The doctor sutured the scalp as Burns trained a flashlight on it and held a temporary breathing tube in the other hand. He and five other doctors worked shoulder to shoulder, their arms, legs and heads tangled around a nest of tubes, cables and medical equipment. Dozens of other doctors and nurses struggled to save other patients, wading through ankle-high piles of torn-off bandages.
Some died, but others survived.
And Youssef? Once the boy was stabilized, he was flown to Baghdad for treatment.
Later, Burns would try to check on the boy whose life he helped save, using a computer that tracks patients. For six weeks, Youssef's name appeared. Then suddenly one day, it was gone. Burns heard rumors the boy had gone home; he would never know for sure.
But on that February day when he fought for Youssef's life, the North Dakota doctor had a final duty.
He walked a mile to a base morgue to establish the cause of death for two Iraqi civilians killed in the blast and two U.S. soldiers.
He signed the paperwork, then ended his 19-hour day with an e-mail to his wife, Becky. He feared she'd hear news of the bombing and worry. "I am fine," he wrote. "Disregard news reports."
As it turned out, she hadn't seen the news at all.
At Walter Reed, a new reality was setting in for Sgt. J.R. Salzman, recovering after the loss of his lower right arm.
He'd thought he would get a prosthetic arm, rebound quickly and be just fine. But after several surgeries -- including the amputation of his left ring finger -- it was becoming clear: This wasn't a two-week recovery. It would be months, even years.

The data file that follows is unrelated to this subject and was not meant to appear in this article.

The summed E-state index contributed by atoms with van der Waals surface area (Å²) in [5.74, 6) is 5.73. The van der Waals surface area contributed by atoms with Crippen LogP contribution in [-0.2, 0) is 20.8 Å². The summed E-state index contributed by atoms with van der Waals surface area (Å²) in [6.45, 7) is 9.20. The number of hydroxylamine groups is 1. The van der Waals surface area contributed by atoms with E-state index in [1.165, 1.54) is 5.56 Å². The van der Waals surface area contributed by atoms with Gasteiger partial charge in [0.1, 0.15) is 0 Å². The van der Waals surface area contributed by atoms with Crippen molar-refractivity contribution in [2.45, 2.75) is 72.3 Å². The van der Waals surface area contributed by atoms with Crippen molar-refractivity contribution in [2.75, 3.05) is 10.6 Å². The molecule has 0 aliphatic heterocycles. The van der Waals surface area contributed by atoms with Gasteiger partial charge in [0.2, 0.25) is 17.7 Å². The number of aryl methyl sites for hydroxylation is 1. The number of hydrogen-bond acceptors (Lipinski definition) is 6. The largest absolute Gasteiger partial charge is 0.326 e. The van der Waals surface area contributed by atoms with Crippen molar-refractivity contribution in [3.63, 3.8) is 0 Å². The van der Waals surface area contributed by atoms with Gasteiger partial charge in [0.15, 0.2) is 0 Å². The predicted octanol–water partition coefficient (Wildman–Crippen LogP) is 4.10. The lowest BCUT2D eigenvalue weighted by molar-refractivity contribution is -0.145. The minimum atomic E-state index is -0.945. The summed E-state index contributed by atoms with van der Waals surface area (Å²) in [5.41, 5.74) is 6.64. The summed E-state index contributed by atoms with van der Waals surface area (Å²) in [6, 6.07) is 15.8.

Salzman, who had been the go-to guy when a Humvee needed fixing in Iraq, now had to learn how to do the most rudimentary things: Zip a jacket. Brush his teeth. Write with his left hand.
He was haunted by nightmares. Sometimes he dreamed he saw the flash of an IED explosion. Other times, he woke screaming that his arm was gone, begging for a tourniquet.
The methadone and Lyrica he took for nerve pain left him dizzy, confused, drowsy. He had trouble remembering appointments.
Even proud moments turned into ordeals.
When Salzman was invited to the president's State of the Union address, it took 20 minutes and help from his wife, Josie, just to put on his dress uniform. It was his first trip outside Walter Reed; he didn't like leaving his safe haven.
As they listened to the speech, which was interrupted several times by applause, J.R. couldn't clap. Josie felt like crying, and applauded loudly on his behalf.
Josie was insistent that J.R. talk with a therapist. She didn't want to put it off. Her husband, an athlete, a champion log roller, had lost his right hand. He needed to talk with someone about it.
When they finally arranged to meet together with a therapist, it did not go well.
Josie thought J.R. wasn't being honest, that he said he was eating and sleeping well, when he was having nightmares and living on pudding snacks.
Tensions mounted. He threatened to send her home. He thought she expected him to be the same person with whom she had fallen in love, and he wasn't.